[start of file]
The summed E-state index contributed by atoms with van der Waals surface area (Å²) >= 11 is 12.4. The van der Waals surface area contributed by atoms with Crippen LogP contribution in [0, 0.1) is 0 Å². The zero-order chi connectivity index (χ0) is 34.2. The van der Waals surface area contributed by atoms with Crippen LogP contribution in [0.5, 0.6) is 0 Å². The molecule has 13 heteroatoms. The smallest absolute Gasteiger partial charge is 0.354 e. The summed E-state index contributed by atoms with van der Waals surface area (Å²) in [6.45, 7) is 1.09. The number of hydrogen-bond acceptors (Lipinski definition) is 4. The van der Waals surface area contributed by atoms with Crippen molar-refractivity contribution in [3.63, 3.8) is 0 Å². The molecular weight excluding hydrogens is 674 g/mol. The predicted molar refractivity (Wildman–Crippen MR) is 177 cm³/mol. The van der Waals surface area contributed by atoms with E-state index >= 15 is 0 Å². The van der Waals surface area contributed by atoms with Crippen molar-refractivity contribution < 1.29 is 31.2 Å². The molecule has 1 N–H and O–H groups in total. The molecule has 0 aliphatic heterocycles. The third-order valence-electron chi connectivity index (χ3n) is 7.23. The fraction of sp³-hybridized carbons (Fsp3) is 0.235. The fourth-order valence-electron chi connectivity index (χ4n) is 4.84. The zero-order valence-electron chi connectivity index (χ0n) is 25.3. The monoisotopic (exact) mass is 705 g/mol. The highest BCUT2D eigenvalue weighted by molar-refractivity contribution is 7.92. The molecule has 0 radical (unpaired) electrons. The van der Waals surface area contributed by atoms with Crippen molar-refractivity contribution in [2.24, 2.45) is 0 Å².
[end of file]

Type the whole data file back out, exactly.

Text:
The summed E-state index contributed by atoms with van der Waals surface area (Å²) >= 11 is 12.4. The van der Waals surface area contributed by atoms with Crippen LogP contribution in [0, 0.1) is 0 Å². The zero-order chi connectivity index (χ0) is 34.2. The van der Waals surface area contributed by atoms with Crippen LogP contribution in [0.5, 0.6) is 0 Å². The molecule has 13 heteroatoms. The smallest absolute Gasteiger partial charge is 0.354 e. The summed E-state index contributed by atoms with van der Waals surface area (Å²) in [6.45, 7) is 1.09. The number of hydrogen-bond acceptors (Lipinski definition) is 4. The van der Waals surface area contributed by atoms with Crippen molar-refractivity contribution in [3.63, 3.8) is 0 Å². The molecular weight excluding hydrogens is 674 g/mol. The predicted molar refractivity (Wildman–Crippen MR) is 177 cm³/mol. The van der Waals surface area contributed by atoms with E-state index >= 15 is 0 Å². The van der Waals surface area contributed by atoms with Crippen molar-refractivity contribution < 1.29 is 31.2 Å². The molecule has 1 N–H and O–H groups in total. The molecule has 0 aliphatic heterocycles. The third-order valence-electron chi connectivity index (χ3n) is 7.23. The fraction of sp³-hybridized carbons (Fsp3) is 0.235. The fourth-order valence-electron chi connectivity index (χ4n) is 4.84. The zero-order valence-electron chi connectivity index (χ0n) is 25.3. The monoisotopic (exact) mass is 705 g/mol. The highest BCUT2D eigenvalue weighted by molar-refractivity contribution is 7.92. The molecule has 0 radical (unpaired) electrons. The van der Waals surface area contributed by atoms with Crippen molar-refractivity contribution in [2.24, 2.45) is 0 Å².